(Phoenix, August 18, 2010) -- Honeywell (NYSE: HON) announced today that its On Board Computer (OBC), Reaction Wheel Assembly (RWA) and Inertial Measurement Unit (IMU), which are part of the United States Air Force (USAF) Global Positioning Satellite (GPS) III program built by Lockheed Martin, have successfully completed Critical Design Reviews (CDRs).
"Achieving the CDR milestone demonstrates that the OBC, RWA and IMU have completed a rigorous design phase and utilizes the GPS III systems engineering and program management fundamentals," said Dave Douglass, vice president of Space, Missiles and Munitions at Honeywell Aerospace. "The OBC will run flight software that provides attitude, power, and thermal control for the GPS III space vehicle."
The total contract value for these three components to be delivered to Lockheed Martin Space Systems, prime contractor for the GPS III program, is more than $106 million through the life of the program. Honeywell's OBC is part of the GPS III space vehicle's telemetry, tracking and command subsystem, and provides redundant processors utilized throughout all phases of operation including launch, transfer orbit, nominal operations and disposal. It replaces older processor technology, and is the first radiation hardened high speed processing system based on PowerPC technology designed to operate through the harsh GPS III radiation environments.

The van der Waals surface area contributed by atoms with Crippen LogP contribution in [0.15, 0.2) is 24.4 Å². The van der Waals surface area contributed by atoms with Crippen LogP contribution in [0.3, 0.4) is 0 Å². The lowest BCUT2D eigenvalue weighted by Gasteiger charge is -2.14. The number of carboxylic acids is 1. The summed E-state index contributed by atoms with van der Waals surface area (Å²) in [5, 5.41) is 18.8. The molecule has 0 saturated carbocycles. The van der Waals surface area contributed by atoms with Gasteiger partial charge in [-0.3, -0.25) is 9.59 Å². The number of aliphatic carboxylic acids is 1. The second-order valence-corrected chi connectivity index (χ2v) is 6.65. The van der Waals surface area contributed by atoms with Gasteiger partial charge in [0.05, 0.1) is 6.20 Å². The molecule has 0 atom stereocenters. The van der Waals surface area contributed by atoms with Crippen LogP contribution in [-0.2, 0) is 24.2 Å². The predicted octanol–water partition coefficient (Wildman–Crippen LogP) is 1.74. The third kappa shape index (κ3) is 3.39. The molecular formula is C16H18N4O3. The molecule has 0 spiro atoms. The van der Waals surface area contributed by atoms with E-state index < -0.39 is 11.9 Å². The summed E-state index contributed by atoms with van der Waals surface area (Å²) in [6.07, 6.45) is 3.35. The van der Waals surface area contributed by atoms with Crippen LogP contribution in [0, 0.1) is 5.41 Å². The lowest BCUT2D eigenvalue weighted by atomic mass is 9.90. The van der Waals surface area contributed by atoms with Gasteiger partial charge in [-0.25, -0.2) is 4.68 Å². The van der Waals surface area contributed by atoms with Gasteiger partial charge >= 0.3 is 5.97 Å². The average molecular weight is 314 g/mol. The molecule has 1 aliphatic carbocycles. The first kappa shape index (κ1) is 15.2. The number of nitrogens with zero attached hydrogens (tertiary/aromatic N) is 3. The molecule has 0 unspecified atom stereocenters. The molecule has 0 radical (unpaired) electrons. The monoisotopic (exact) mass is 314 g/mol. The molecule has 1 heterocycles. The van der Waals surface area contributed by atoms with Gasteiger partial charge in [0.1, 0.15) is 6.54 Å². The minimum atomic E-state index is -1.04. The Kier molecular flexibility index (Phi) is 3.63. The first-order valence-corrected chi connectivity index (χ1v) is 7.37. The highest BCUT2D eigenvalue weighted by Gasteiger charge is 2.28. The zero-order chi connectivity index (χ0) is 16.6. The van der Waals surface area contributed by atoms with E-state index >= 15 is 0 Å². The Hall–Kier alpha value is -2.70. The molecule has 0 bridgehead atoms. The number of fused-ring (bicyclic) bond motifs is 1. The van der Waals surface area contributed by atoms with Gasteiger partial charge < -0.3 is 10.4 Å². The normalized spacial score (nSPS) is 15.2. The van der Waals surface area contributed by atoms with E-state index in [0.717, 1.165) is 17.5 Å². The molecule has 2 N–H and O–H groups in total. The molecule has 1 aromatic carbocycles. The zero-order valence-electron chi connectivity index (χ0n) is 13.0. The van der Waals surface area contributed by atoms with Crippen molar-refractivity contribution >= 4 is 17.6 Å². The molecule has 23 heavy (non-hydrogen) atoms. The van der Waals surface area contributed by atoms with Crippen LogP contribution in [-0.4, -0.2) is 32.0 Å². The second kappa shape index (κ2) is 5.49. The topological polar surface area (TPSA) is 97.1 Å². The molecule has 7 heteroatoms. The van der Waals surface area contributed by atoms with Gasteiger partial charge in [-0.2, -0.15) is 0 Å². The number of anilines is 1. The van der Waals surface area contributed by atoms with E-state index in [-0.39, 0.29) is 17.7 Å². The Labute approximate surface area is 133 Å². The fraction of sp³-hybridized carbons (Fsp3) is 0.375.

Honeywell's RWA and IMU are part of the attitude control subsystem. The RWA provides momentum control for the space vehicle, which allows it to provide more accurate positioning to ground GPS users. Honeywell's IMU provides attitude reference information for the space vehicle and replaces older inertial sensor technology with fiber optic gyroscopes, extending mission capability by 50 percent.
The USAF GPS provides precise timing and positioning information for military and civil users. The GPS III system, scheduled to begin launching in 2014, will provide additional signals to improve accuracy as well as anti-jamming measures crucial for the U.S. military. Honeywell has delivered five OBC engineering development units to date in support of early flight software development and subsystem integration risk reduction initiatives.
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